Template magic needed, partial specialization

Discussion in 'C++' started by Niklas Norrthon, Dec 6, 2005.

  1. I've been banging my head in the wall for some time now over a
    little problem having to do with partial specialization of
    function templates.

    The real problem is more complex than this, but after trimming
    out irrelevant stuff, this is what remains. The problem is to
    have a function template with different specialization for
    signed an unsigned template parameters. Lets assume for now that
    I want to test signed arguments for negative values and do
    something special with these cases, while unsigned arguments
    should not be tested at all.

    Consider the following code:

    #include <iostream>
    #include <limits>

    /*
    * Helper function called by f<IntType>.
    */
    template <typename IntType, bool is_signed> void g(IntType x);

    /* Now I want to have two specializations of the above: */
    template <typename IntType>
    void g<IntType, true>(IntType x) /* Signed types end up here */
    {
    if (x < 0) { /* ok, x is signed */
    /* Special logic here */
    }
    }

    template <typename IntType>
    void g<IntType, false>(IntType)
    {
    /* x is unsigned, so don't have to do anything */
    }

    /*
    * Function called by main. Only template parameter
    * is the IntType.
    */
    template <typename IntType>
    void
    f(IntType x)
    {
    #if 0
    /* This would result in compiler warnings if IntType is unsigned: */
    if (numeric_limits<IntType>::is_signed && x < 0) {
    /* special logic here */
    }
    #else
    /* So let's try this instead */
    g<IntType, numeric_limits<IntType>::is_signed>(x);

    #endif
    /* More logic here */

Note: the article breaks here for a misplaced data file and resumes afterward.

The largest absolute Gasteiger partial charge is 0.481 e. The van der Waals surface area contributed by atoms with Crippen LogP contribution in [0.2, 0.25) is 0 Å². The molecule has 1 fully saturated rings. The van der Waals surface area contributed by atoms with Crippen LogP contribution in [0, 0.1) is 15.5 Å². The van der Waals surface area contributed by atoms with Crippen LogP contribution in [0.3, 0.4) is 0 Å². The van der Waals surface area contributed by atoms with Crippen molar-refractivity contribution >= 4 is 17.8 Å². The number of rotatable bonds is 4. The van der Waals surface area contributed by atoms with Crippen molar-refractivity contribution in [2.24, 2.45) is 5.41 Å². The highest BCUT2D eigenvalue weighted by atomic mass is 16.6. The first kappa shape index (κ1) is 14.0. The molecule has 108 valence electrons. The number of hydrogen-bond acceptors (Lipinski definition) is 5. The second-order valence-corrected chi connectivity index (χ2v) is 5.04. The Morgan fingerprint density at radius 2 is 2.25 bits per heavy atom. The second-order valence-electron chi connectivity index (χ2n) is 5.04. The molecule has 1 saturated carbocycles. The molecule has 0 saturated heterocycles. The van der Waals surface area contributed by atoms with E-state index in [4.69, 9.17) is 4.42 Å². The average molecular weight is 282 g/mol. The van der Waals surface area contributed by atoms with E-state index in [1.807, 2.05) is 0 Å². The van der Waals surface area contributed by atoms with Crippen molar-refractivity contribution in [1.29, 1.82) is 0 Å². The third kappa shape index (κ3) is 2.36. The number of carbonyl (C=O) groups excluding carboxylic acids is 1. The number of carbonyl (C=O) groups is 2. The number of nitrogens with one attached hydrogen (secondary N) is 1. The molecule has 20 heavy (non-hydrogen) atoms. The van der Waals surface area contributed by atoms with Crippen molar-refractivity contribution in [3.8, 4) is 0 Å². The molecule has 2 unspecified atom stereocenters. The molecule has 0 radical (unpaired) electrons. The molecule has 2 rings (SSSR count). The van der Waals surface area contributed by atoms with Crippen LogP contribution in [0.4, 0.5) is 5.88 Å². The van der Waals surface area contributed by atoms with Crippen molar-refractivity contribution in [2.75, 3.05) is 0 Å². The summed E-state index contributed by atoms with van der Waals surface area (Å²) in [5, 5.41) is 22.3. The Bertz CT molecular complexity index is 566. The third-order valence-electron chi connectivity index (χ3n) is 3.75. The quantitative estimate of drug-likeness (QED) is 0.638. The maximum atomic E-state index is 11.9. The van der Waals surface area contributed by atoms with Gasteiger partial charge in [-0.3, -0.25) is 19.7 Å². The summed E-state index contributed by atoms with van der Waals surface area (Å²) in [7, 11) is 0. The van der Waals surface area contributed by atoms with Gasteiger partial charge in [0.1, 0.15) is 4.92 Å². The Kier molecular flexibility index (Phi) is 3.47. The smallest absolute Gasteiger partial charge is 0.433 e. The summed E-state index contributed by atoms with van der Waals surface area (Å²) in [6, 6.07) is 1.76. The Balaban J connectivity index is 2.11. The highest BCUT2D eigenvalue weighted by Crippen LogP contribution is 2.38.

}

    int
    main()
    {
    unsigned char uc = -1;
    unsigned short us = -1;
    unsigned int ui = -1;
    unsigned long ul = -1L;
    signed char sc = -1;
    signed short ss = -1;
    signed int si = -1;
    signed long sl = -1L;

    f(uc);
    f(us);
    f(ui);
    f(ul);

    f(sc);
    f(ss);
    f(si);
    f(sl);

    return 0;
    }

    The compiler complains with the following message:
    foo.cc:11: error: function template partial specialization
    'g<IntType, true>' is not allowed

    I'd appreciate some hints how to get on.

    When this is solved I'll have to deal with right shifting:

    typedef unsigned short MyInt;
    const MyInt my_int_mask = -1;

    template <typename UnsignedIntType>
    void f(UnsignedIntType x)
    {

    while (x > 0) {
    MyInt y = x /* & my_int_mask */;
    /* do something with y */
    /* next line does not work if sizeof y >= sizeof x */
    x >>= numeric_limits<MyInt>::digits; /* more template magic needed */
    }
    }

    /Niklas Norrthon
     
    Niklas Norrthon, Dec 6, 2005
    #1
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  2. * Niklas Norrthon:
    >
    > I've been banging my head in the wall for some time now over a
    > little problem having to do with partial specialization of
    > function templates.


    You're aware that there's no such?


    > The real problem is more complex than this, but after trimming
    > out irrelevant stuff, this is what remains. The problem is to
    > have a function template with different specialization for
    > signed an unsigned template parameters. Lets assume for now that
    > I want to test signed arguments for negative values and do
    > something special with these cases, while unsigned arguments
    > should not be tested at all.


    To detect signedness at compile time you can do something like

    template< typename T >
    struct IsSigned
    {
    enum{ yes = (T(-1) < 0), no = !yes };
    };

    int main()
    {
    std::cout << IsSigned<unsigned>::yes << std::endl;
    std::cout << IsSigned<signed>::yes << std::endl;
    }


    > Consider the following code:
    >

    [snip]
    > template <typename IntType>
    > void
    > f(IntType x)
    > {
    > #if 0
    > /* This would result in compiler warnings if IntType is unsigned: */
    > if (numeric_limits<IntType>::is_signed && x < 0) {
    > /* special logic here */
    > }
    > #else
    > /* So let's try this instead */
    > g<IntType, numeric_limits<IntType>::is_signed>(x);


    You can't use the result of a run-time call at compile time.


    [snip]
    > I'd appreciate some hints how to get on.


    The best is to write code that's signedness-agnostic.